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The increasing infirmities of my revered friend, Mr. Cecil, rendering it impracticable for him to revise his writings for a new edition, he devolved that task on me. During the progress of the work through the press, he was called to his reward.
The first edition of these works was printed in four volumes. By some variation in the arrangement, the present is comprised in three.
The FIRST volume of this edition contains Mr. Cecil's Memoirs of his three friends-Cadogan, Bacon, and Newton.
Those of Mr. Cadogan first appeared in 1798, prefixed to a collection of his Discourses, in one vol. 8vo. Mr. Cecil suggested a few alterations, in consequence of hints from the Rev. Mr. Hallward, who knew Mr. Cadogan very intimately. The Memoirs of Mr. Bacon were published in 1801, in crown 8vo. I have corrected them in a few places, on the suggestion of the present Mr. John Bacon, and have removed the notes from the end to their proper situation at the foot of the page.
I have done this likewise in the Memoirs of Mr. Newton, and have occasionally corrected the style. I have also omitted part of the Table
Talk. Observations gathered up in familiar conversation should always be submitted to the eye of a third person, who must be best qualified to judge what will be generally impressive; as the recorder himself may, in many instances, retain associations in his mind which may render remarks vivid and interesting, while they will appear to the reader, for want of such associations, trifling or obscure.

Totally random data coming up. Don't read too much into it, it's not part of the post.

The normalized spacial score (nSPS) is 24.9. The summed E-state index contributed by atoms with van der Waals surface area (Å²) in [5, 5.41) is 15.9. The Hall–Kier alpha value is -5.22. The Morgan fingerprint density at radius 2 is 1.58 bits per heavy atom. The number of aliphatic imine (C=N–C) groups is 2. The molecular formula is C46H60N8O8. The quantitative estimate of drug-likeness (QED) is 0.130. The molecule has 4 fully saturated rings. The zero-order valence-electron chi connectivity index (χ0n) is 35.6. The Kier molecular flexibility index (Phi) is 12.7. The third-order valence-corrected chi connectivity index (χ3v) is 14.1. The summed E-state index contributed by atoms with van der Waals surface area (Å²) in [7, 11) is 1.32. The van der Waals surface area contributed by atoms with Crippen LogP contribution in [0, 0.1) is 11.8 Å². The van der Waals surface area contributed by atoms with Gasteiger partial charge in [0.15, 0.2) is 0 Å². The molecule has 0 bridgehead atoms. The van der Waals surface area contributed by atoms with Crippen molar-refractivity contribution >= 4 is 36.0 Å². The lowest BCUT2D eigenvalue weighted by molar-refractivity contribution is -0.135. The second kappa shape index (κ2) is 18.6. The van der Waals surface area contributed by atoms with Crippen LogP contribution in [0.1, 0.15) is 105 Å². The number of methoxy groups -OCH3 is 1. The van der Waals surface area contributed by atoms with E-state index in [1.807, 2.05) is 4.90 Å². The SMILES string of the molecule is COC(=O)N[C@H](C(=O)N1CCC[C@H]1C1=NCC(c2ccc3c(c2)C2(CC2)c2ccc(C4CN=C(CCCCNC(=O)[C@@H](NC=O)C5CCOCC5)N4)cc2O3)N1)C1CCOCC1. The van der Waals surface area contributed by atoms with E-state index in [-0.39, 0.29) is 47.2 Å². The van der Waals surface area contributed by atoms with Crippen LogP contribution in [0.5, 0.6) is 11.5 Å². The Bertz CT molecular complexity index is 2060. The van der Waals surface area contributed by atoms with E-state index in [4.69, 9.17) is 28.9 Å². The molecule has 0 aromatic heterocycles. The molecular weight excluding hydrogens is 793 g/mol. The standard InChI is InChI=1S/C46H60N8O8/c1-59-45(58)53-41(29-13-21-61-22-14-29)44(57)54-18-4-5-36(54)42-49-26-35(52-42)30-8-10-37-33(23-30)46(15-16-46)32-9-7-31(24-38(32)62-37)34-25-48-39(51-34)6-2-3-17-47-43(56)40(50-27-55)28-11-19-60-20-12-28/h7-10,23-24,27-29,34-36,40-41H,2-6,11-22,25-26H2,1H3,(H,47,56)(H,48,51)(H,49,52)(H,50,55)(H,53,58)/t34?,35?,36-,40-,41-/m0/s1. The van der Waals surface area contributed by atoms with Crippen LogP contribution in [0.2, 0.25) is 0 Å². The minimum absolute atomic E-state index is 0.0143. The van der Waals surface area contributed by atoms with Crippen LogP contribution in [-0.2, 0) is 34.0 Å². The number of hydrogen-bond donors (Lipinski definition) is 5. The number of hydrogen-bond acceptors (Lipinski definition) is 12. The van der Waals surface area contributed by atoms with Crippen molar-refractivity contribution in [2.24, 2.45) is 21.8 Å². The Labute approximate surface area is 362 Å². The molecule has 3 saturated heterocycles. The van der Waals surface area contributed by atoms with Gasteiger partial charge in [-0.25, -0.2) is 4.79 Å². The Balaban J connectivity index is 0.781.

The SECOND volume contains Thirty-Three Sermons taken down after Mr. Cecil, by two friends, in short-hand; with two of his most popular and useful Tracts.
The THIRD volume consists of various Sermons and Tracts, which have been either already printed, or were written out by Mr. Cecil ; together with Remarks made by Mr. Cecil chiefly in conversation with the Editor, or in discussions when he was present ; with an Appendix communicated by some friends.
May that God, whom our great friend so faithfully served in the Gospel of his Son, bless the reading of these volumes to the establishment and furtherance of the Redeemer's kingdom!
Most of the following anecdotes were collected in Mr. Cecil's life-time. Since his decease, they have been interwoven into this Memoir, with a short account of his latter days, and a slight view of his domestic character and habits. His personal and public character will be added by my very kind friend, the Rev. Josiah Pratt.
Should any friend feel repugnance at seeing his name inserted in this Memoir, I beg leave to observe, that the delicacy due to him in requesting permission, was neither overlooked nor disregarded; but it was imperiously superseded by Mr. Cecil's positive injunction, that I should bear this public testimony to the kindness which he had received.